SLR welcomes Charley Hively as associate editor

Charley Hively is the Coordinator of Reference and Instructional Services at The Ruth Ann Musick Library of Fairmont State University, in Fairmont, West Virginia. He is a lifelong West Virginian and holds several academic degrees: a BA in English from the University of Charleston, MA in English (19th c. American Literature) from Marshall University, MLIS from Clarion (PA), and a PhD (ABD) (19th c. American Literature) from West Virginia University.

He’s written numerous reviews, most recently for Red Holler: Contemporary Appalachian Literature, edited by John Branscum and Wayne Thomas, and for his institution’s literary journal, Kestrel. He’s also a published poet, having works in “Now and Then” and “Grab-a-Nickel,” among others. Several of his poems were included in Wild Sweet Notes: Fifty Years of West Virginia Poetry, edited by noted West Virginia poets Barbara Smith and Kirk Judd. He served as the primary researcher and proofreader of John C. Waugh’s book, The Class of 1846, From West Point to Appomattox:  Stonewall Jackson, George McClellan and Their Brothers. At the time of that project, he worked at the Clarksburg-Harrison Public Library in Clarksburg, West Virginia, Stonewall Jackson’s birthplace.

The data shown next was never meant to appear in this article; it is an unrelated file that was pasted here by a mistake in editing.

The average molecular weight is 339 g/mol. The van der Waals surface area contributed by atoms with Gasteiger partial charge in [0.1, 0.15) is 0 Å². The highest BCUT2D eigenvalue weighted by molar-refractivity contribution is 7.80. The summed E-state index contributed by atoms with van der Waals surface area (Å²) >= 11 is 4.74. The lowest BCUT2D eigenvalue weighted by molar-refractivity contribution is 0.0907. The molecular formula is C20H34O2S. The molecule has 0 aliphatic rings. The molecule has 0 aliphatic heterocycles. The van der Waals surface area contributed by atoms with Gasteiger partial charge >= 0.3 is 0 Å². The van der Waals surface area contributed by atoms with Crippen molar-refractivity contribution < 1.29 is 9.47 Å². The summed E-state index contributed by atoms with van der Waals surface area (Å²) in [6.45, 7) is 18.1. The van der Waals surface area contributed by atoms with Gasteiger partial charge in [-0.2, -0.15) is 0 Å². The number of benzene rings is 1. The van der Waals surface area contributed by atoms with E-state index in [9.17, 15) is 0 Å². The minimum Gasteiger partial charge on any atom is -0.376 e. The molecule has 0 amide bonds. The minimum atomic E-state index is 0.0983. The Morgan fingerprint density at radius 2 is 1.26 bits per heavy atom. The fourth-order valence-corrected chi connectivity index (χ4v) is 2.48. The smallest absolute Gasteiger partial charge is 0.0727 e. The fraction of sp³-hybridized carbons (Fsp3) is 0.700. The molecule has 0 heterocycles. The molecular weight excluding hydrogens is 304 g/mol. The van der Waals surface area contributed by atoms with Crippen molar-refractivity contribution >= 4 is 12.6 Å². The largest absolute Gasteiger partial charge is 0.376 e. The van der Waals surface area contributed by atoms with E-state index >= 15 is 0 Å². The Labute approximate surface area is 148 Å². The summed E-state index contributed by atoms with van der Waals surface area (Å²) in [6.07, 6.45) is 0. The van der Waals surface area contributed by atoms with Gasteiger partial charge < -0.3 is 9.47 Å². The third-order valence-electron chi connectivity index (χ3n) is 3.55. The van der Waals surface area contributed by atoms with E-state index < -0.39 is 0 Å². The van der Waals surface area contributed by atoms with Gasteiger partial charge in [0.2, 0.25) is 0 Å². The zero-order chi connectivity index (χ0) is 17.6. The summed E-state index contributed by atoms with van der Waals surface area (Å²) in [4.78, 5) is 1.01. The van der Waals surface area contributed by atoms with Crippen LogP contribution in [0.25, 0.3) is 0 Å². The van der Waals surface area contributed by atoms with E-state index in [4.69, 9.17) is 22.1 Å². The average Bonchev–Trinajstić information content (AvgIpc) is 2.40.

He’s been at The Ruth Ann Musick Library of Fairmont State University for the last 13 years, and has worked closely with Dr. Judy Byers, who recently published Mountain Mother Goose: Child Lore of West Virginia. He is currently involved in another project with Byers regarding the uncollected writings of Dr. Ruth Ann Musick, a Fairmont State emerita professor of English and Folklore and the namesake of his Library. Dr. Musick is the author of several well-known collections of folklore: The Tell Tale Lilac Bush, Coffin Hollow, and Green Hills of Magic.

He is involved in several ongoing digitization projects at his library: the audio field recordings and liner notes of Patty Looman, a well-known Appalachian hammered dulcimer performer, as well as instructor and mentor to musicians throughout Appalachia; the musical scores and writings of Dr. William Prunty, a distinguished international composer and Fairmont native; and the Times-West Virginian (Fairmont, West Virginia) newspaper from microfilm. In addition, he’s currently building a website—“MountainLit and Life”—which will feature the literature and writers of West Virginia.

He is a contributor and major donor to the Frank and Jane Gabor West Virginia Folklife Center, housed on the campus of Fairmont State University. You can learn more about it here: He currently resides in Bridgeport, West Virginia.


  1. Welcome aboard, Charley!

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